Below I will review the different configuration options that are available. Microsoft also maintains documentation for all settings here.
Backup Directory: Allows you to backup the Local Administrator password to Azure Active Directory or Active Directory.
Administrator Account Name: If configured, the specified account’s password will be managed via the policy. If not specified, the default built-in local administrator account will be located by well-known SID (even if it has been renamed) (the build-in Administrator account is disabled by default on AAD joined devices!)
Note: if a custom managed local administrator account name is specified in this setting, that account must be created via other means. Specifying a name in this setting will not cause the account to be created.
Password Complexity: Allows an IT admin to configure password complexity of the managed local administrator account.
Password Length: Configure the length of the password. By default the value is 14, the minimum value is 8 and maximum value is 64.
Post Authentication Actions: This setting specifies what LAPS should do with the account after a successful authentication. By default it will log off the managed account and reset the password.
Post Authentication Reset Delay: How long it will wait until it performs the Post Authentication Action that we specified above. Default is 24 hours.
NOTE: if you’re choosing between different types of policies, the more restrictive one will take precedence over others. Specifically, the order of precedence is MDM > GPO > Local > Legacy LAPS.
Viewing the local admin password for a specific device
Admins can select a specific device under Devices > All devices and have the option to view the local admin password for the selected device. They can select the option under Monitor > Local admin password, which will surface the same information also available through the Azure portal. With the right permissions, admins can view the metadata related to the device’s password schedule (last rotation, next rotation, account name) and, with the ritge permissions, retrieve the current local admin password by selecting the Show button.
If admins don’t have the correct permissions, they won’t be able to view the relevant information. This information is controlled by the deviceLocalCredentials.Read.All permissions that are specific to Global Admin, Cloud Device Admin, and Intune Admin, which only allows them to recover the Windows LAPS password – so if you not have one of this roles, you can not get the password.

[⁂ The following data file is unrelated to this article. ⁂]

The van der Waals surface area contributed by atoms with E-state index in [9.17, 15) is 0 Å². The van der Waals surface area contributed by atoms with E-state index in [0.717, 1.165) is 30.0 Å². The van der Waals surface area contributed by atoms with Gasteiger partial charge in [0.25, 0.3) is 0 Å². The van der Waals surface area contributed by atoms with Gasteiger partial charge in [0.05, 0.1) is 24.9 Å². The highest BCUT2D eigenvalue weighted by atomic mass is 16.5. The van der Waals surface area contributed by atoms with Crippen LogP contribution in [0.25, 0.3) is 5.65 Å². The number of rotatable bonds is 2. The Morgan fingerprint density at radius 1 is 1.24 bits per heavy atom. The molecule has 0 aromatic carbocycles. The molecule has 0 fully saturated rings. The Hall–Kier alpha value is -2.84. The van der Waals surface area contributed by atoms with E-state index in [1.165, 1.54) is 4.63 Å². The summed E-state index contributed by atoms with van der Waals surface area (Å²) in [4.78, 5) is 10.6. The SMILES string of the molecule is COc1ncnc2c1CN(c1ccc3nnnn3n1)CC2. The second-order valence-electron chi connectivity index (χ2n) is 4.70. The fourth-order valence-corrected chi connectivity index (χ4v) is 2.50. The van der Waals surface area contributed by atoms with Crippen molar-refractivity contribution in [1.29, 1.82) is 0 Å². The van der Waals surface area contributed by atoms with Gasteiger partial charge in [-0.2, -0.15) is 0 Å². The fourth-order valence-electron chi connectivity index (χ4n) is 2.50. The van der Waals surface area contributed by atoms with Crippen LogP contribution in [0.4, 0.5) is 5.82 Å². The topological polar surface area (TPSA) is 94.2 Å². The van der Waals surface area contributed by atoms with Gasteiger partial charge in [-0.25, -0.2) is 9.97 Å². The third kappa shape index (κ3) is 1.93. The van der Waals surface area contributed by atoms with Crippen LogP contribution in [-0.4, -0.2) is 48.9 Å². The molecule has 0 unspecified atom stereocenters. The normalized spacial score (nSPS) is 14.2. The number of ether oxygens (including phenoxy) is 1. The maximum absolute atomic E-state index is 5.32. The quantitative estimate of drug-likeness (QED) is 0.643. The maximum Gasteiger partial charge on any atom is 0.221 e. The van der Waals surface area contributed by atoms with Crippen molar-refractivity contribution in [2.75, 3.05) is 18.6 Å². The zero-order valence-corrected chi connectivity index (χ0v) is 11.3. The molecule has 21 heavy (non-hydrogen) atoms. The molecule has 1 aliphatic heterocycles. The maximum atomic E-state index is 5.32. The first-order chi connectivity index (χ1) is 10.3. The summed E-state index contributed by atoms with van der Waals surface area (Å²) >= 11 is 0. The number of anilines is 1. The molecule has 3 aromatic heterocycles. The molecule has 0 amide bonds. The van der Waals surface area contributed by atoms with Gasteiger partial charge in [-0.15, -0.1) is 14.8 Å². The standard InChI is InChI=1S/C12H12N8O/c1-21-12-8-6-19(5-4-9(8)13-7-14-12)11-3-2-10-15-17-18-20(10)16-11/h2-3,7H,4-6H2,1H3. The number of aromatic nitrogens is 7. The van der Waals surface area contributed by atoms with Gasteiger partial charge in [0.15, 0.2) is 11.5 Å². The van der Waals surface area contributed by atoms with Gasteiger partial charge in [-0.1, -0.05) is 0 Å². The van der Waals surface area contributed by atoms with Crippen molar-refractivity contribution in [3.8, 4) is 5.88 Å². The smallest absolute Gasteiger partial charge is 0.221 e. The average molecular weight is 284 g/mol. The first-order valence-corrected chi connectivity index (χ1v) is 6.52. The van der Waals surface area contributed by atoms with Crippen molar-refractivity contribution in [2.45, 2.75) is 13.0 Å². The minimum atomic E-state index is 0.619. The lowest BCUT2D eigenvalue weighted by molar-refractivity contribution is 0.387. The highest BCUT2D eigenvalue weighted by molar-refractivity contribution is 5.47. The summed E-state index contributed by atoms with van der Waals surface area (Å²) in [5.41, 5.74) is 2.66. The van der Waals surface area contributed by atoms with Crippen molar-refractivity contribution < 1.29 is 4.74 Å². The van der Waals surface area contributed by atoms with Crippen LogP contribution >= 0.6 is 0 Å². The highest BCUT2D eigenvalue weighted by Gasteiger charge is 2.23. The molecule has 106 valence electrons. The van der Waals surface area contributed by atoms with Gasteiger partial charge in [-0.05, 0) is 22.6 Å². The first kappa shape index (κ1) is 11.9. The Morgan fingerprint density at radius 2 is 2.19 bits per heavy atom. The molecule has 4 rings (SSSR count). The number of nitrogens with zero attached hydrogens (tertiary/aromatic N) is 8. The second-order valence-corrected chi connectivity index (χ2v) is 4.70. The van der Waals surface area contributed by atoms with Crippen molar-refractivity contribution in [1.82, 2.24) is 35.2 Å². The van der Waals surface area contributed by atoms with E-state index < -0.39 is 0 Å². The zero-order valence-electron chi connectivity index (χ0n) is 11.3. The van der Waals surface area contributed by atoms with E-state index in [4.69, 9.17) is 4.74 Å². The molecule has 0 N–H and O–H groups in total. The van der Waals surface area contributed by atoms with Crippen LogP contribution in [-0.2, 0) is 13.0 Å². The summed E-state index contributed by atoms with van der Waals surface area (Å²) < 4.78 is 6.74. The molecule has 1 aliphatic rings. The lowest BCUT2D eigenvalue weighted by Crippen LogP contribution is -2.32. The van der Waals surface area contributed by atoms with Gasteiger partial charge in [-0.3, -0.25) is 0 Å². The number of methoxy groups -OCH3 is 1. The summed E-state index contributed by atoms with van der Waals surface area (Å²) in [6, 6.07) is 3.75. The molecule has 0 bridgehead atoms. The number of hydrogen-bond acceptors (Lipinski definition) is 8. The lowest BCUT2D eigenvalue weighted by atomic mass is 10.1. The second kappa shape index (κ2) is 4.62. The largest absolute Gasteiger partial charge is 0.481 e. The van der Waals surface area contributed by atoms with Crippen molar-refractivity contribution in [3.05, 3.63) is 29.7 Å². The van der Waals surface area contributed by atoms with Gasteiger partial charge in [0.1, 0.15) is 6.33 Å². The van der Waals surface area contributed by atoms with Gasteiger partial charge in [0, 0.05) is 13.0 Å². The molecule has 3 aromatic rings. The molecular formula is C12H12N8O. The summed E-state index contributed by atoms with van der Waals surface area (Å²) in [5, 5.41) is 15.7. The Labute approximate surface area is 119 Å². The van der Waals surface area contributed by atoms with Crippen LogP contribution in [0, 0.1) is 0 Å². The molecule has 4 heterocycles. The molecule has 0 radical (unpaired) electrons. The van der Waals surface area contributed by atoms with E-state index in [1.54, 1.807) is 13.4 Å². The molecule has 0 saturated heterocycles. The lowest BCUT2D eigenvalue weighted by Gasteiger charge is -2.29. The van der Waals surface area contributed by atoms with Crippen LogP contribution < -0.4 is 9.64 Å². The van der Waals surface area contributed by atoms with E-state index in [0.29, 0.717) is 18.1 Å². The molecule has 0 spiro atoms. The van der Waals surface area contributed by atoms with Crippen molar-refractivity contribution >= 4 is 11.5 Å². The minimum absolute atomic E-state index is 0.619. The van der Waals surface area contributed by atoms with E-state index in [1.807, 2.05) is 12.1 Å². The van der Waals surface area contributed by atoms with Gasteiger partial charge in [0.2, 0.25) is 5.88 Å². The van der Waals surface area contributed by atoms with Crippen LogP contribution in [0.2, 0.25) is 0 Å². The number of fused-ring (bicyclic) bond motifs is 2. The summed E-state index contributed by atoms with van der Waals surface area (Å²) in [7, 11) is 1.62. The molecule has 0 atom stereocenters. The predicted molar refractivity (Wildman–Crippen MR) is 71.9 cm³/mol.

Using device actions to rotate a local admin password
If an admin wishes to rotate the local admin password outside of the schedule rotation interval, they can leverage the Intune device action framework. By selecting a supported device, the option to Rotate local admin password is available and can be initiated. This will trigger a device action, which then shows the status to the admin on the Device page. Once complete, the rotation timestamp will be updated, and the new password will be available.
This is only applicable to devices that have Windows LAPS policies targeted to them and have the backup directory set to Active Directory or Azure AD. If not supported on the device, this will return as an error.
This capability is controlled by the new Remote tasks > Rotate local admin password permission found through Intune tenant administration.
Admins can use Azure AD audit logs to view auditing events related to managing the local admin password.
To view audit events, you can browse to Azure Active Directory > Devices > Audit logs, then use the Activity filter and search for Update device local administrator password or Recover device local administrator password to view the audit events.
See Audit logs in Azure Active Directory to learn more.
For troubleshooting, there is information here about event id´s and other tips there is a nice overview here: Windows LAPS troubleshooting guidance – Windows Server | Microsoft Learn
Event viewer on device
Windows LAPS activities are stored in the Event Viewer of the device.
Open Event Viewer > Application and Services Logs > Microsoft > Windows > LAPS to track the activities.
I think this is super nice, and finaly build-in Windows! There is some new smart features also, so test it out!
An post about Windows LAPS (On-prem setup) is comming soon! 🔐
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Stay tuned for the new post about something cool! 🥳